Downtown Music

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May 3, 2004 // UPDATED 1:25 pm - April 25, 2007
By: Holly Day
Holly Day

Be nice to the lady

If you're anything like my mother (or me), the last thing you want to do for Mother's Day is get dragged out of the house to some fancy breakfast establishment -- someplace you can't just lounge in pajamas and enjoy the sounds of your family around you (or a little alone time).

No, if you want to be really nice to your mom or your wife, make her breakfast, bring it to her in bed and then clean the kitchen.

And while it's OK to her to crawl out of bed and get presentable for lunch, the key to a great Mother's Day is going somewhere special later in the day -- something she would consider special.

For some women, seeing the legendary Davis Gaines at Orchestra Hall is the ultimate indulgence. Luckily, the singer/leading man is coming to town for a show the night before and the very afternoon of Mother's Day.

Gaines is perhaps best known for his role in the Andrew Lloyd Webber production of "Phantom of the Opera"; he played the title character thousands of times during its run on Broadway, Los Angeles and San Francisco.

He was also chosen by Hal Prince and Lloyd Webber to play the leading role in the world premiere of "Whistle Down the Wind" in Washington, D.C., and also performed in "Hello, Dolly!" with Carol Channing, "Camelot" with Richard Burton and "The Best Little Whorehouse in Texas" with Alexis Smith.

Gaines' Off-Broadway appearances include Des McAnuff's "The Death of Von Richthofen as Witnessed from Earth," the Maury Yeston/Larry Gelbart musical "One, Two, Three, Four, Five," and Stephen Sondheim's "Assassins," "She Loves Me," "Sweeney Todd" and "Forbidden Broadway."

It may not be the manliest night you've ever had, but it might be the best night Mom's had in a long, long time.

Saturday, May 8, 8 p.m., and Sunday, May 9, 2 p.m. Orchestra Hall, 1111 Nicollet Mall $22-$44. 371-5656.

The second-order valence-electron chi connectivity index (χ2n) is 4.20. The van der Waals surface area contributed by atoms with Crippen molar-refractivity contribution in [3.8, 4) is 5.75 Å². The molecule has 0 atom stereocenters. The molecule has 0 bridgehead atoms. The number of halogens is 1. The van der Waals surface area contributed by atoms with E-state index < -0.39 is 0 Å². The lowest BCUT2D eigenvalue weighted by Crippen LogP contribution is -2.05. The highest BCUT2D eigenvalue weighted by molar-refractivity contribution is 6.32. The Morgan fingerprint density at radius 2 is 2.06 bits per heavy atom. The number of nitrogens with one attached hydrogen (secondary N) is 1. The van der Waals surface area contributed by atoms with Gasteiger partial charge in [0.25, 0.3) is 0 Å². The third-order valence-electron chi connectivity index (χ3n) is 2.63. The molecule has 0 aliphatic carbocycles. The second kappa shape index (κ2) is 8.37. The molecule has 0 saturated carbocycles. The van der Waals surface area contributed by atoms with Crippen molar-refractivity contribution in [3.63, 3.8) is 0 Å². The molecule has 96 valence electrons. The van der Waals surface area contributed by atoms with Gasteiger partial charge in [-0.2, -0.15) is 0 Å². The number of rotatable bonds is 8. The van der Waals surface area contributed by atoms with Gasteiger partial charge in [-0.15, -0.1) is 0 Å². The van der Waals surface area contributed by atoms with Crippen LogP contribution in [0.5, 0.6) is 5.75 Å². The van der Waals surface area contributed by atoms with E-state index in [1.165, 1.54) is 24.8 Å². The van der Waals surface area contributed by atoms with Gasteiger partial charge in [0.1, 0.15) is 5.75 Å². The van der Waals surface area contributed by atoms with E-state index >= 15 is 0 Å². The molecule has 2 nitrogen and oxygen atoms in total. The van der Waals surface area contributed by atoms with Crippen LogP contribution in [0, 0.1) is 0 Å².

Hiding in plain sight

Somehow, Toshiko Akiyoshi has managed to stay out of the household vernacular of your average jazz aficionado. She's probably a little too challenging for the elevator music set, with her trademark incorporation of traditional Japanese music and classical interpretations into big band jazz.

Born in China but raised in Japan, Toshiko moved to the United States in the '50s, where she studied at the University of California-Berkeley for a few years before striking out on her own.

With then-husband Charlie Mariano, she led the Toshiko Mariano Quartet in the early '60s. After their divorce, she worked with Charles Mingus, composed and performed a series for radio broadcast, and started a big band with her new leading man, Lew Tabackin.

Toshiko's music is bright, sublime and distinguished enough to earn the performer/composer/conductor 14 Grammy nominations over the years; she was also the first woman to win "DownBeat" magazine's Best Arranger/Composer.

Trained in classical piano, Akiyoshi has been praised for her conducting style; the "New York Times" described her as perhaps "the most physically articulate conductor since Duke Ellington."

Wednesday, May 5, 6:30 p.m. Rossi's Blue Star. 80 S. 9th St. $15. 312-2828.

For a good cause

Veteran rockers The Remnants and GB Leighton will be performing together to help the fight against breast cancer Friday, May 7. Over the past couple of years, GB Leighton has become one of the top drawing Midwestern bands. (Even my sister-in-law knows who they are, which is quite a feat.) Proceeds of the evening will go directly to the Susan G. Komen Foundation, a research, education and treatment nonprofit.

Friday, May 7, 9 p.m. Fine Line Music Cafe, 318 1st Ave. N. Call for ticket prices. 338-8100.

Holly's Picks

Wandering woman

Kathy Mattea is one of the most respected female country stars of the stage. The engaging performer incorporates elements of folk, bluegrass and gospel into her music, and is one of few performers who can make every arena show audience member feel like she's singing directly to them.

Determined to keep her music from becoming stagnant and predictable, Mattea has spent a good part of her career traveling the world to study folk music and finds ways to incorporate such bare, traditional elements into her own music. Mattea will present her greatest hits along with folk- and Celtic-inspired songs from her recent recordings in this performance.

Friday, May 7, 8 p.m. Orchestra Hall, 1111 Nicollet Mall $22-$44. 371-5656.

Unhappy campers

Despite bearing the same name as the hero in the wonderfully positive, feel-good fantasy film "The Neverending Story," Southern California's rap-metal band Atreyu are not a happy-sounding group of guys.

Where Atreyu the film character bore his trials stoically and bravely, Atreyu the band makes a point of letting everyone know how pissed off they are.

Led by the ever-so-pissed-off Alex Varkatzas, Atreyu fuses Swedish metal guitar riffs with a tremendous percussion section that is neither subtle nor simple. But, since girls like angry boys, and being that these guys are some of the angriest tortured rock stars out there, there are sure to be lots and lots of women attending their show. Angst-filled men may want to leave their wedding rings at home.

Sunday, May 9, 5 p.m. The Quest, 110 N. 5th St. $11. 338-3383.

Holly Day can be reached at